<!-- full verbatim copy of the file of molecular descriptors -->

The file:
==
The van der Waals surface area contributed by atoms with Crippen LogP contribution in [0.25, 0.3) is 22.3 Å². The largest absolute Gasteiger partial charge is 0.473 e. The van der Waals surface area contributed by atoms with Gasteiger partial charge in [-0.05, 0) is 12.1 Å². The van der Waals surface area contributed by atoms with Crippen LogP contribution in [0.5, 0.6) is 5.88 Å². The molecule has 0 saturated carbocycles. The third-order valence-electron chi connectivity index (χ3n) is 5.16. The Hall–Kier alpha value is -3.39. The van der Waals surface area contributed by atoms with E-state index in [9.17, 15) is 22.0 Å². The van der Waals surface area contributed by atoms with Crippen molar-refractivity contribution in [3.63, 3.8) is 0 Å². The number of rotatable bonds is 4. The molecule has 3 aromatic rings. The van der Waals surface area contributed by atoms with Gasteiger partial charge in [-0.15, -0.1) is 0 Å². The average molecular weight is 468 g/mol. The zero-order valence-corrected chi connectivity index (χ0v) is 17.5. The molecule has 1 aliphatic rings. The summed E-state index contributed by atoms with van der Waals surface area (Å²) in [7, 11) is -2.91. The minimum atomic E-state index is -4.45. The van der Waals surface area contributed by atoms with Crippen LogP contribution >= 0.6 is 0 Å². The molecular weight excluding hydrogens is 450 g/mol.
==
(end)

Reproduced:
The van der Waals surface area contributed by atoms with Crippen LogP contribution in [0.25, 0.3) is 22.3 Å². The largest absolute Gasteiger partial charge is 0.473 e. The van der Waals surface area contributed by atoms with Gasteiger partial charge in [-0.05, 0) is 12.1 Å². The van der Waals surface area contributed by atoms with Crippen LogP contribution in [0.5, 0.6) is 5.88 Å². The molecule has 0 saturated carbocycles. The third-order valence-electron chi connectivity index (χ3n) is 5.16. The Hall–Kier alpha value is -3.39. The van der Waals surface area contributed by atoms with E-state index in [9.17, 15) is 22.0 Å². The van der Waals surface area contributed by atoms with Crippen molar-refractivity contribution in [3.63, 3.8) is 0 Å². The number of rotatable bonds is 4. The molecule has 3 aromatic rings. The van der Waals surface area contributed by atoms with Gasteiger partial charge in [-0.15, -0.1) is 0 Å². The average molecular weight is 468 g/mol. The zero-order valence-corrected chi connectivity index (χ0v) is 17.5. The molecule has 1 aliphatic rings. The summed E-state index contributed by atoms with van der Waals surface area (Å²) in [7, 11) is -2.91. The minimum atomic E-state index is -4.45. The van der Waals surface area contributed by atoms with Crippen LogP contribution >= 0.6 is 0 Å². The molecular weight excluding hydrogens is 450 g/mol.